Classical Christian education is historic, biblical education.
Classical education is based on Scripture
Jesus Christ is the chosen and precious cornerstone upon which classical Christian schools are built. (Acts 4:11, I Peter 2:6). He said, “I am the way, the truth, and the life.” He prayed for his disciples and asked His Father to “sanctify them by Your truth. Your word is truth.” (John 17:17). For education to be true, it must include Jesus Christ and acknowledge the truth of Scripture. Classical Christian educators teach truth to students and live truth before students by acknowledging that God’s word is relevant to each subject and to every activity.
As schools purpose to see that everything is consistent with the truth, they help parents obey Paul’s instruction in Ephesians, “And you, fathers, do not provoke your children to wrath, but bring them up in the training and admonition (the paideia, i.e., the rearing of a child, training, discipline, and chastening) of the Lord.” This is similar to the command God instructed Moses to give Israel, “Hear, O Israel: The LORD our God, the LORD is one! You shall love the LORD your God with all your heart, with all your soul, and with all your strength. And these words which I command you today shall be in your heart. You shall teach them diligently to your children, and shall talk of them when you sit in your house, when you walk by the way, when you lie down, and when you rise up.” (Deut. 6:7) Children were to be taught these commands so that they, their children, and their children after them would fear the Lord their God as long as they lived, and so that they might enjoy long life. A classical Christian education provides biblical training, admonition, and teaching to children.
Children at classical Christian schools receive opportunities to consider and to think about things which are lovely, pure, just, honorable and true. Students are taught that there is lovely art, honorable speech, and admirable music. Objective standards exist in art, music, and speech and students are taught to recognize and apply such standards.
Classical Christian schools also recognize the limits of their work. Schools recognize that God gave authority and responsibility for raising and teaching children to parents, not to schools. When children are taught well and consistently by parents, churches, and schools, good fruit is often borne in the lives of students.
Schools also recognize that education, even a classical, Christian one, does not save men from their sins. Sinners need a Savior, not an education. This is a knowing rejection of the messianic nature of American education—for the ills of our society cannot be resolved through education. It is Christ, the cornerstone, who reconciled men to God, “This Jesus is the stone that was rejected by you, the builders, which has become the cornerstone. And there is salvation in no one else, for there is no other name under heaven given among men by which we must be saved.” (Acts 4: 11-12)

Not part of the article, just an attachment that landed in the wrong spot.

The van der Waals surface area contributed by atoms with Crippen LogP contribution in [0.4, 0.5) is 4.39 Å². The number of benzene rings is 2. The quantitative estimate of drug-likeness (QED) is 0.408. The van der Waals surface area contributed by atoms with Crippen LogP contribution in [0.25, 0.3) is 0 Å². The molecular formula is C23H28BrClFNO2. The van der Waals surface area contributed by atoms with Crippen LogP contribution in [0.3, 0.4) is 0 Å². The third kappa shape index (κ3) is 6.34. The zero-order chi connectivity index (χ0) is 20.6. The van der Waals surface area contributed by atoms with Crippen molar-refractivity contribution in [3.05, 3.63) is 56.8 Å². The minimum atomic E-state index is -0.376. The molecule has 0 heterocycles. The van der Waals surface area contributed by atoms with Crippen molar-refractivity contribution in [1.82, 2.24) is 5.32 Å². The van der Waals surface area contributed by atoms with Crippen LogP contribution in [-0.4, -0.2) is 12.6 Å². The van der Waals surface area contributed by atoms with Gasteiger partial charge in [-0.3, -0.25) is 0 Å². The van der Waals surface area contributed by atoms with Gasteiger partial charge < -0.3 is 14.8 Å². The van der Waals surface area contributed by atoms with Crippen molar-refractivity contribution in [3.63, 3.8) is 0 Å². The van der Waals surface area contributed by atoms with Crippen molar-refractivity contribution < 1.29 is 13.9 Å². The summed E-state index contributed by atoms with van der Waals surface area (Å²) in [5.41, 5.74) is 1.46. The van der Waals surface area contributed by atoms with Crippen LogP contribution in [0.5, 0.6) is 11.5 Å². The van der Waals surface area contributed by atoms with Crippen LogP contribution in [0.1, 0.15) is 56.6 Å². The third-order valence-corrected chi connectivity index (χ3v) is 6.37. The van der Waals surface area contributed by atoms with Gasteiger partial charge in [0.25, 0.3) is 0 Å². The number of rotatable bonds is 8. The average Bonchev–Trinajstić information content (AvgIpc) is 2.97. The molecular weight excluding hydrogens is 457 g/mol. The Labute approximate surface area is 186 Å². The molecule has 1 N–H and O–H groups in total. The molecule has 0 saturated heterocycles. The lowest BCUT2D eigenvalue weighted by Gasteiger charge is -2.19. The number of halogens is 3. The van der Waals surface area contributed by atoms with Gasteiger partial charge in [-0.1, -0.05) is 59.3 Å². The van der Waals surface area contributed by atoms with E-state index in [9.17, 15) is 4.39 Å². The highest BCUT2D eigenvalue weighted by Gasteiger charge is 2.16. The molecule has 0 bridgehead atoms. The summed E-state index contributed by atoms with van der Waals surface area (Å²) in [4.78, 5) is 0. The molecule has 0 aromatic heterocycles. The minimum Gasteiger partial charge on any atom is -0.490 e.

The word classical refers to the structure and form of the education as well as the content of the studies.
What is the purpose of classical education?
Modern versus medieval
Modern education focuses on teaching subjects. Classical educators focus on teaching students the tools of learning in preparation for further study of subjects after high school. “For the sole end of education is simply this: to teach men how to learn for themselves; and whatever instruction fails to do this is effort spent in vain”. (Sayers, The Lost Tools of Learning)
How does classical education work?
Child development and the Trivium
Classical Christian education takes advantage of natural inclinations of children at different stages of their development to maximize learning.
When young children find it easy and fun to memorize and enjoy choral recitations and chants, they are given opportunities to memorize all types of facts in math, geography, English, bible and Latin. These facts are the “grammar” or building blocks inherent in every subject.
Once they become teenagers, students like to contradict their elders, they sometimes are guilty of back talk, they enjoy pointing out other’s mistakes, and they like to propose and discuss difficult problems that have no easy solution. These students are ripe for instruction and training in formal logic.
If all goes well, in their later high school years students begin to show signs of creativity. The students, anxious to achieve independence and longing to express themselves, are taught to communicate eloquently and persuasively through instruction in rhetoric.
It was Dorothy Sayers who proposed this marriage of the three stages of the Trivium (grammar, logic, and rhetoric) to the three stages of children development (roughly elementary, junior high, and high school). Through careful and thoughtful planning with a specific focus on curriculum and instruction, classical educators “cut with the grain” and help students develop skills that once mastered equip the children to learn for themselves.